Jupiter and Saturn, Orrery, Galileo Museum


Gastropod, Florence Museum of Natural History


Santa Maria della Spina, Pisa


San Miniato al Monte, Florence


Virgin with Child and Bicycles, Florence


Vasari’s Vision of Hell, Duomo, Florence


Thanks for the visit.

So What Do You See?

The above image is that of a brachiopod in course sandstone, a small lip falling into shadow, and various colored stripes (that I assume are the result of chemical interactions over a very long period of time.) That’s what’s there. That’s the result of the last whack of my hammer and chisel. And yet as I view it I keep thinking about Saturn.

I am often pleasantly amused when viewers of my work see “other” things in the images. A few friends delight in playing their own version of “Where’s Waldo” where Waldo is replaced by a menagerie of animals. It’s that creative side of the brain at work. And for those who swear that they are anything but creative take a moment to read what Leonardo da Vinci said about letting the mind wander:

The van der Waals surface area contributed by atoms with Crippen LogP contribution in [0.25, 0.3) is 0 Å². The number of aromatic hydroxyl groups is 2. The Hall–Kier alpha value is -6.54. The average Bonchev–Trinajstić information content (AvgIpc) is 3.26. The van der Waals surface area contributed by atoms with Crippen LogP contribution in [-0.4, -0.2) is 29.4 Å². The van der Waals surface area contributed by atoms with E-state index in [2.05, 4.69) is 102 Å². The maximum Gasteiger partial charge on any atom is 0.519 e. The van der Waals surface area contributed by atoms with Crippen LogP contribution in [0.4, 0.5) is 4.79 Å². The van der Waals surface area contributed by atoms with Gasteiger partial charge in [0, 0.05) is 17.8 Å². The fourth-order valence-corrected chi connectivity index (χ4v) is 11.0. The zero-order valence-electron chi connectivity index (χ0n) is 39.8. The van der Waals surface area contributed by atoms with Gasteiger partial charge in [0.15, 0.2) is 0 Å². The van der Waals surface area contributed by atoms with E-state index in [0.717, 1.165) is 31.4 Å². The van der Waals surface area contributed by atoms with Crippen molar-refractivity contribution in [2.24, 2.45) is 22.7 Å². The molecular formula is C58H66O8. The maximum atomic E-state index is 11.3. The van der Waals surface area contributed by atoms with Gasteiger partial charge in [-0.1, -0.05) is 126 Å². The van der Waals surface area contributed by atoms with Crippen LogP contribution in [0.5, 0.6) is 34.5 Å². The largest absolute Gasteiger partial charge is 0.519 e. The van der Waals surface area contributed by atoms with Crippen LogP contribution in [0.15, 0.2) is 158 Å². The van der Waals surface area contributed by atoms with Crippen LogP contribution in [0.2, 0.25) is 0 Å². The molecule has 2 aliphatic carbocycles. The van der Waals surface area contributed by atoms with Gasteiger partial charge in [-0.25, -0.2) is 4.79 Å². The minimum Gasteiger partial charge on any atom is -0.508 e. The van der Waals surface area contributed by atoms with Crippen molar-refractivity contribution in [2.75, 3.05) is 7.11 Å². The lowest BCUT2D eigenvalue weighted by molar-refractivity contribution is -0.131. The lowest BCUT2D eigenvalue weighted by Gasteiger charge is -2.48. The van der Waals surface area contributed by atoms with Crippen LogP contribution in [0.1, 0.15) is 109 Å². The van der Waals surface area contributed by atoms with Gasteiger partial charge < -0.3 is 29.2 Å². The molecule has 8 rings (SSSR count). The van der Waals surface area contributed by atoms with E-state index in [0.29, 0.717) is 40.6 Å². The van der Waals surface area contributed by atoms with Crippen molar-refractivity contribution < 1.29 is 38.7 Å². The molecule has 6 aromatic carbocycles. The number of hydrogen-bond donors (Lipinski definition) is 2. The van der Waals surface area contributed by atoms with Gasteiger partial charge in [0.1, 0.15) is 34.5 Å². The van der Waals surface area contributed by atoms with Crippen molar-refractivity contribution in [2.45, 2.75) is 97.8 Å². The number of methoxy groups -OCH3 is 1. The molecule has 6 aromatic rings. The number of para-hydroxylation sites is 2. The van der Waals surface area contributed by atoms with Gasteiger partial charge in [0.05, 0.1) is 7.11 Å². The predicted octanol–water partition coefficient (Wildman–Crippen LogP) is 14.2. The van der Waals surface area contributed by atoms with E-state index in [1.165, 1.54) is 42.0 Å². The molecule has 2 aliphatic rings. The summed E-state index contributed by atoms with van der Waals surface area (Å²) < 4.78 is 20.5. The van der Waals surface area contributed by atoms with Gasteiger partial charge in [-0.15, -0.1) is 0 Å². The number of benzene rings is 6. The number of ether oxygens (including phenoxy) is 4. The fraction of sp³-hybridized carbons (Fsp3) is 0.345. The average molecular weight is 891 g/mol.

“When you look at a wall spotted with stains, or with a mixture of stones…you may see battles and figures in action, or strange faces and costumes, or an endless variety of objects, which you could reduce to complete and well-drawn forms. These appear on such walls promiscuously, like the sound of bells in whose jangle you may find any name or word you choose to imagine.”

I always hope my images provide the viewer with a jumping off point, whether for exploration, contemplation, or simple visual information. We each bring our own experiences to art. So if you find Waldo, congrats! Same too for “cosmic meaning” or even for just finding some 380 million year old former resident who lived and died at the bottom of an ancient inland sea.

I’ve posted some new work on my website, both fossils and non-fossils. Here are some direct links to those pages and a few samples. Take a look. I hope you enjoy them.

        New Fossil Images                                               New Assorted Images

Thanks for the visit. More always at www.artmurphy.com.